Congratulations to Ashley Baker, who has been selected for a 51 Pegasi b Fellowship from the Heising-Simons Foundation! These fellowships were established in 2017 and are named for the first exoplanet discovered orbiting a Sun-like star. Their goal is to provide exceptional postdoctoral scientists with the opportunity to conduct theoretical, observational, and experimental research in planetary astronomy. Ashley will hold her fellowship at Caltech, and you can read more about her award on her awardee page at the foundation.
Ashley Baker is one of eight recipients of the 2020 51 Pegasi b Fellowship. Launched in 2016 by the Heising-Simons Foundation, the 51 Pegasi b Fellowship Program was designed to support early career investigators working in planetary astronomy, a field which sits at the intersection of astronomy and planetary science. The award recognizes scientists with extraordinary potential and provides awardees with the opportunity to conduct independent research and to develop new theories, tools, and techniques to push the field forward.
Baker is currently a Ph.D. candidate working with Cullen Blake. Her research interests include developing novel instruments for characterizing exoplanet atmospheres and expanding telluric correction practices to improve the precision of ground-based measurements. She also develops software that models Earth’s atmosphere to help mitigate the impact of water molecules on ground-based observations of exoplanets.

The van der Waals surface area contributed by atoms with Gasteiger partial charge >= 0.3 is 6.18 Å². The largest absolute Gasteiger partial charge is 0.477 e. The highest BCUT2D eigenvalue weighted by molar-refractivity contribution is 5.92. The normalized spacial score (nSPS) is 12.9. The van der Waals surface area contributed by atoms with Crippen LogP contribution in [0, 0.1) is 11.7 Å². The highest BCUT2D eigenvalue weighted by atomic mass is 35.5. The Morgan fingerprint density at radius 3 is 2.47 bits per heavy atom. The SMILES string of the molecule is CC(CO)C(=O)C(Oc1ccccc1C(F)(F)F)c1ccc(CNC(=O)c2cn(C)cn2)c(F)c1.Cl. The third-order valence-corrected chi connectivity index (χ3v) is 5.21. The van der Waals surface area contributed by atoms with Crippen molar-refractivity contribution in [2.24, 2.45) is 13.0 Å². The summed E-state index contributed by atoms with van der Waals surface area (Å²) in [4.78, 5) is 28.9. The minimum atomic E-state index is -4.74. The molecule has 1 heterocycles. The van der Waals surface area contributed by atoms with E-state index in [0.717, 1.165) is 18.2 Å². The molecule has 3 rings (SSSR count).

In her fellowship, Baker will develop observatory-class instrumentation, an experience that will enable her to address a number of questions about the nature of exoplanet atmospheres. By constructing and deploying new instruments to more fully survey and describe the atmospheres of exoplanets, her work will not only cultivate knowledge about distant worlds but will also lead to more precise and efficient measurements of their atmospheric characteristics from Earth.
Baker will receive a three-year grant of up to $375,000 to pursue her proposed research at the California Institute of Technology, Division of Physics, Mathematics, and Astronomy, her host institution. To date, the Fellowship program has awarded 26 fellowship grants, and Baker will join a growing 51 Pegasi b community that convenes annually to share research progress, discuss the latest ideas, findings, and theories in the field, and explore new avenues for advancement.